When choosing your heater, make sure it is small enough to fit in your tank. If you have a small area height-wise, consideer getting 2 heaters, if they will do the job of heating the tank. This is particularly good if you have a tank like the Orcas or some of the Aqua Ones, which hide the filter media and pump behind the back wall of the display, as the heater can also be hidden in there, leaving the display area uncluttered.

    The advantage of in-line heaters is that they sit, as the name implies, in the tubing from the filter to the tank, so they don't show in the tank, ruining the display. Their downfall can be the difficulty in installing them for people who are unsure regarding DIY.

    Which size
    Heaters are rated to heat a certain volume of water. Look for a heater that is rated to heat the volume of water in your tank or more than your volume of water. Many people (myself included) choose to have more than 1 heater in a tank wherever possible, so that if one heater fails, the other heater is still able to compensate. Depending on placement, it may also distribute the heat more evenly, such as in a 6ft tank.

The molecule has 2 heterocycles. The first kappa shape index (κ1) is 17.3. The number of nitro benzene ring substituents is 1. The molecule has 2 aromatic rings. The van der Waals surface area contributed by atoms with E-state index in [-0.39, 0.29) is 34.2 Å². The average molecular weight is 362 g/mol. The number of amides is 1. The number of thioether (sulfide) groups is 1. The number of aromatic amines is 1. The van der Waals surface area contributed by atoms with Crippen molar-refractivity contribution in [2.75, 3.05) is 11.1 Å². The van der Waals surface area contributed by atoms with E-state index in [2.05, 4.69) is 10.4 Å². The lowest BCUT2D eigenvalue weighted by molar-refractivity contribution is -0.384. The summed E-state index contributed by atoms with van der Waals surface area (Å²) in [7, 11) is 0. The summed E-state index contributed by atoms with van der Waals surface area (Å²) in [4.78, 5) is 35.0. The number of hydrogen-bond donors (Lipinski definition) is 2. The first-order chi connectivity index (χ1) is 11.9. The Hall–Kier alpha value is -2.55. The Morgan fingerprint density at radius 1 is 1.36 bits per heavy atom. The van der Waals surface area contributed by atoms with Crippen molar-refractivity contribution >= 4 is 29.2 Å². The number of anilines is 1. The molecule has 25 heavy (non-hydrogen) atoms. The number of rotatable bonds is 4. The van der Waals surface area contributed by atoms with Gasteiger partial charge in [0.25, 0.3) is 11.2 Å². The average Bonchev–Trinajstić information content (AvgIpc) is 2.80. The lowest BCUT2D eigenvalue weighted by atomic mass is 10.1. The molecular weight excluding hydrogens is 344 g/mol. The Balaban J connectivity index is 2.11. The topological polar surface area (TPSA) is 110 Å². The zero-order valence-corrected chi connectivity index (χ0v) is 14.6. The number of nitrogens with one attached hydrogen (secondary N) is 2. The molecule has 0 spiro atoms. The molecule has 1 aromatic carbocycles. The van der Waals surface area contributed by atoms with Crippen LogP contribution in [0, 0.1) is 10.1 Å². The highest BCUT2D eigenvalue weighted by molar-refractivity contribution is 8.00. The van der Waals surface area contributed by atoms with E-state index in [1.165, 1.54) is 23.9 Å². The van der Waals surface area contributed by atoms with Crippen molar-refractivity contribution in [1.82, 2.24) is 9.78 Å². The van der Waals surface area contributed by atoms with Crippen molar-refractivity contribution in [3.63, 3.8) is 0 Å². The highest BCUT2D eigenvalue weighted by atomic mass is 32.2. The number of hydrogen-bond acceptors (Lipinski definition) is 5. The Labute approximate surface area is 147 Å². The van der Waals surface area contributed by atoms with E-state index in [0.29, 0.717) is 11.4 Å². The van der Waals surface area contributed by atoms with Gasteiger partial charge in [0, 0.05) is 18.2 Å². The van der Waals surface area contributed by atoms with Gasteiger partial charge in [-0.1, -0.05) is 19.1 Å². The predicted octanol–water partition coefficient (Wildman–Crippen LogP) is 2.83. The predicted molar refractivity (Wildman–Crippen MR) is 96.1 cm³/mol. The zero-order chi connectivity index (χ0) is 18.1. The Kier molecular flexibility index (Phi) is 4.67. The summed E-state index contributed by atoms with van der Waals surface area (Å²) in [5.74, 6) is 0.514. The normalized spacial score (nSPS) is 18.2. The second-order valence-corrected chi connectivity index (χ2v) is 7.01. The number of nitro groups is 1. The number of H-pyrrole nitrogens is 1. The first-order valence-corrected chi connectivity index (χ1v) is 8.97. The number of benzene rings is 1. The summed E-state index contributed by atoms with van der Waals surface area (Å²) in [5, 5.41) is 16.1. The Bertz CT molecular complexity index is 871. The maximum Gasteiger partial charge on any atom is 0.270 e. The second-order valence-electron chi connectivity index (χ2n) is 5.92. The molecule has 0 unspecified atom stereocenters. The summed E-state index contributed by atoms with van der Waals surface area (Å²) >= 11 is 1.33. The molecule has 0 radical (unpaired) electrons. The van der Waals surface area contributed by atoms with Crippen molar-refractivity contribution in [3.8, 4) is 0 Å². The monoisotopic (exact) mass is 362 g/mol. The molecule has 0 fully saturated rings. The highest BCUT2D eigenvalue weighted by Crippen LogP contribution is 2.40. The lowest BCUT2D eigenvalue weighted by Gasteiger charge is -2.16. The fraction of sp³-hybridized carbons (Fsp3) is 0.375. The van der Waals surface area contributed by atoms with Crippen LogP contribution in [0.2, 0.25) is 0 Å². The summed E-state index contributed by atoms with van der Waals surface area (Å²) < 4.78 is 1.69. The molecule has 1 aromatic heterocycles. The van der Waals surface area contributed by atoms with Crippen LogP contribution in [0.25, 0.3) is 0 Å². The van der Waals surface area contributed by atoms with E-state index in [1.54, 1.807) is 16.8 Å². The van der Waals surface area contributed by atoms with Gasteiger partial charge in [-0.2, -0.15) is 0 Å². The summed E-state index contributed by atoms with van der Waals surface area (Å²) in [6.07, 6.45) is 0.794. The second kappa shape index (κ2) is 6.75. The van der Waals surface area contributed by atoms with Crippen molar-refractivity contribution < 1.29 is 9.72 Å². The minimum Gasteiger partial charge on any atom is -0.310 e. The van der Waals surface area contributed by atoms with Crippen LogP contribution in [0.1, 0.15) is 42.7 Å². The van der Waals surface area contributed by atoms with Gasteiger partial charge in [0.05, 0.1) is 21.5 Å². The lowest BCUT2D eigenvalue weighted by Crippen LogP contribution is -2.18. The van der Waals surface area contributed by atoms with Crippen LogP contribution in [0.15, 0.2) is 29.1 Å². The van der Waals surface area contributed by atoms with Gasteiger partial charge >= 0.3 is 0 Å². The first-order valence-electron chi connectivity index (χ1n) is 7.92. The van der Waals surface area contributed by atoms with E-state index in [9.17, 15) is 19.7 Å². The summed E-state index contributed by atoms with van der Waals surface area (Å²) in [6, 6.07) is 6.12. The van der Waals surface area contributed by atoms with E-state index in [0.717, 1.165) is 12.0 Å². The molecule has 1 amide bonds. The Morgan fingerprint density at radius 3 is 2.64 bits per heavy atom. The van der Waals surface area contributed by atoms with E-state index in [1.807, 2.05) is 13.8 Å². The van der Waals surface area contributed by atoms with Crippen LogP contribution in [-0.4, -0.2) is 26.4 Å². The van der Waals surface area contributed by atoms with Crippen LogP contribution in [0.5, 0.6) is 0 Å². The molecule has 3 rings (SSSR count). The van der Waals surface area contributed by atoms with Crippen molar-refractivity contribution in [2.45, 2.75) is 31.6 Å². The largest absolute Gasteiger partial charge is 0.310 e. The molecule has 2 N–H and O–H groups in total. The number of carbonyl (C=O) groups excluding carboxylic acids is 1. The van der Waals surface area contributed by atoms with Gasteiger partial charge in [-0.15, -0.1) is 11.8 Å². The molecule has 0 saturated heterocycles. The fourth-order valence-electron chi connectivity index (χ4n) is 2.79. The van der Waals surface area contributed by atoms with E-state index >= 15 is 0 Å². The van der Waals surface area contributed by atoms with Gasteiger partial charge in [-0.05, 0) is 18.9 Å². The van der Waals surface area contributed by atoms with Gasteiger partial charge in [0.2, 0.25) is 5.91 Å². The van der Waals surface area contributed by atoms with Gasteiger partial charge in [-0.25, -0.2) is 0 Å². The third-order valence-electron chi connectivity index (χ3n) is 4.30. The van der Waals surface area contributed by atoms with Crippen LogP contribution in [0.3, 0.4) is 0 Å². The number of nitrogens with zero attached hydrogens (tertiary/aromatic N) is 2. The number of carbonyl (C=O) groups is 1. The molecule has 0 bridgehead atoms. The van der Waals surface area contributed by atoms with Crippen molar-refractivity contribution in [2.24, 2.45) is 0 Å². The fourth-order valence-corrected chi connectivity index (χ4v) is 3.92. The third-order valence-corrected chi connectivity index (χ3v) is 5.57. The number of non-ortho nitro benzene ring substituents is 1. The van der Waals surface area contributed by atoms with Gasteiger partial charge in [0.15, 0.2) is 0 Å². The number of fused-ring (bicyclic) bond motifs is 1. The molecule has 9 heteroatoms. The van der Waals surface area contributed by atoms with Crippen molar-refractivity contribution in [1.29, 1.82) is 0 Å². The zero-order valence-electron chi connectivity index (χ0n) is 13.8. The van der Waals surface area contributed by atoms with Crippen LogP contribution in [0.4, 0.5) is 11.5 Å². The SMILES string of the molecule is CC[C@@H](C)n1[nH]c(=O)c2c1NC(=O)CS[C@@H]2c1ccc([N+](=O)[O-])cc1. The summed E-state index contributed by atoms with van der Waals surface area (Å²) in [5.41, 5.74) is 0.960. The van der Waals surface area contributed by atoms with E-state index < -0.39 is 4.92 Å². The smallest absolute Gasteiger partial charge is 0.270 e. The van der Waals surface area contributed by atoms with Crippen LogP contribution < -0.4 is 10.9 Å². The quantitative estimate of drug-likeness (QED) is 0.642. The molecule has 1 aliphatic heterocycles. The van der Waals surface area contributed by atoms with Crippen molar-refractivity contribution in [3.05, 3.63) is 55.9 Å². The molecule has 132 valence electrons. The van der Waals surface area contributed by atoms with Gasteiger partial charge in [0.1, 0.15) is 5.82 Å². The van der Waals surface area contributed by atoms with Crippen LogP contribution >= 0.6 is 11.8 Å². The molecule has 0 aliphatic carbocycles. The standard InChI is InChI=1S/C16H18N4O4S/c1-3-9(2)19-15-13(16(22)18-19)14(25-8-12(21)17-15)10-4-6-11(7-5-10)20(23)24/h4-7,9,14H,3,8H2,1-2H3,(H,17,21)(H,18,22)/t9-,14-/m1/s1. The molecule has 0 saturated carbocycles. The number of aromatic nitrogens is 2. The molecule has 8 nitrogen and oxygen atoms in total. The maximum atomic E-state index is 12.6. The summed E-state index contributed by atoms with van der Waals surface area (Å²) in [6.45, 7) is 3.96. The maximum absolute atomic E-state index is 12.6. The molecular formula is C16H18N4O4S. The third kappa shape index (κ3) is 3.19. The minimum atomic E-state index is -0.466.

Most good retailers will advertise the volume of water the heater is rated for when they advertise the heater. If not, do some googling to find it.
    "Weeds are just plants growing in the wrong place" - Jackie French
    Gardening is just racism for plants - Amber, The Old Guys

  3. #3
    Join Date
    Apr 2007
    Adelaide, South Australia



    Substrates are the type of gravel, dirt or soil you choose to put on the bottom of your tank. They come in 2 major types: inert (with no growing properties) and soils (that will help your plants grow).

    Inert Substrates
    If you choose to use plain gravel, the crushed glass that is sold under brand names such as "Aqua One gravel ebony" or plain sand, you are working with inert substrates. This will severely restrict your choices of plants, but does not put an end to your hopes of having a nicely planted tank.

    If you choose to have sand, you need to look for a sand which is inert - in other words, it does not affect the pH of the tank. The most effective way of doing this is to buy a known brand that does not cause issues. Pool sand is one option, and Bunnings sand is an alternative.